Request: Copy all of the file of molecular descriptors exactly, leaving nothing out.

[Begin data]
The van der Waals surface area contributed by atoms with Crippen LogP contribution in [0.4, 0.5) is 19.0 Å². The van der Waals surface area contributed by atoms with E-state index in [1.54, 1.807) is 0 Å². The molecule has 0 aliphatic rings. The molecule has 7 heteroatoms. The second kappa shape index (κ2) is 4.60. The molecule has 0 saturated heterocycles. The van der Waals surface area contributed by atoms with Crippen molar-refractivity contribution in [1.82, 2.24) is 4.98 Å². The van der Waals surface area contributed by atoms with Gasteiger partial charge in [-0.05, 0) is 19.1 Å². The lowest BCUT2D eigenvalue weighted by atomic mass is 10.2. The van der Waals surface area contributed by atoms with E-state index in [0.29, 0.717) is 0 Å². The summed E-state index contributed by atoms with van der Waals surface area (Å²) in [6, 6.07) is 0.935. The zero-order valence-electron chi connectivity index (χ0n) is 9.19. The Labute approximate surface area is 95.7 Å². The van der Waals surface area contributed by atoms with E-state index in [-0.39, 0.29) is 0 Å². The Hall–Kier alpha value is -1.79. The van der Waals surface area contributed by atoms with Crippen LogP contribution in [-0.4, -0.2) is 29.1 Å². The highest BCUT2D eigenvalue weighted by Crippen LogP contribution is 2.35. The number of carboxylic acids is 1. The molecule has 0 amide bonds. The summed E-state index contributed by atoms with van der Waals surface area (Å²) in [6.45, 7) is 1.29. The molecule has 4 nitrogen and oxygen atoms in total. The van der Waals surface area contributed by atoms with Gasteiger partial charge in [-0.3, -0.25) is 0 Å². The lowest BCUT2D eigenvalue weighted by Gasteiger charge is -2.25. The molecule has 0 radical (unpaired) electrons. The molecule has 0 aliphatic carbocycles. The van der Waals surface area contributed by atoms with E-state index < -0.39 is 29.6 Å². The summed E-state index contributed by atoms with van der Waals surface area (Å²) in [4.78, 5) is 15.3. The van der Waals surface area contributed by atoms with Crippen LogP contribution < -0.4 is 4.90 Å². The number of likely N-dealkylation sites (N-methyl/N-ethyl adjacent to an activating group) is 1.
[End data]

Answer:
The van der Waals surface area contributed by atoms with Crippen LogP contribution in [0.4, 0.5) is 19.0 Å². The van der Waals surface area contributed by atoms with E-state index in [1.54, 1.807) is 0 Å². The molecule has 0 aliphatic rings. The molecule has 7 heteroatoms. The second kappa shape index (κ2) is 4.60. The molecule has 0 saturated heterocycles. The van der Waals surface area contributed by atoms with Crippen molar-refractivity contribution in [1.82, 2.24) is 4.98 Å². The van der Waals surface area contributed by atoms with Gasteiger partial charge in [-0.05, 0) is 19.1 Å². The lowest BCUT2D eigenvalue weighted by atomic mass is 10.2. The van der Waals surface area contributed by atoms with E-state index in [0.29, 0.717) is 0 Å². The summed E-state index contributed by atoms with van der Waals surface area (Å²) in [6, 6.07) is 0.935. The zero-order valence-electron chi connectivity index (χ0n) is 9.19. The Labute approximate surface area is 95.7 Å². The van der Waals surface area contributed by atoms with E-state index in [-0.39, 0.29) is 0 Å². The Hall–Kier alpha value is -1.79. The van der Waals surface area contributed by atoms with Crippen LogP contribution in [-0.4, -0.2) is 29.1 Å². The highest BCUT2D eigenvalue weighted by Crippen LogP contribution is 2.35. The number of carboxylic acids is 1. The molecule has 0 amide bonds. The summed E-state index contributed by atoms with van der Waals surface area (Å²) in [6.45, 7) is 1.29. The molecule has 4 nitrogen and oxygen atoms in total. The van der Waals surface area contributed by atoms with Gasteiger partial charge in [-0.3, -0.25) is 0 Å². The lowest BCUT2D eigenvalue weighted by Gasteiger charge is -2.25. The molecule has 0 radical (unpaired) electrons. The molecule has 0 aliphatic carbocycles. The van der Waals surface area contributed by atoms with E-state index < -0.39 is 29.6 Å². The summed E-state index contributed by atoms with van der Waals surface area (Å²) in [4.78, 5) is 15.3. The van der Waals surface area contributed by atoms with Crippen LogP contribution < -0.4 is 4.90 Å². The number of likely N-dealkylation sites (N-methyl/N-ethyl adjacent to an activating group) is 1.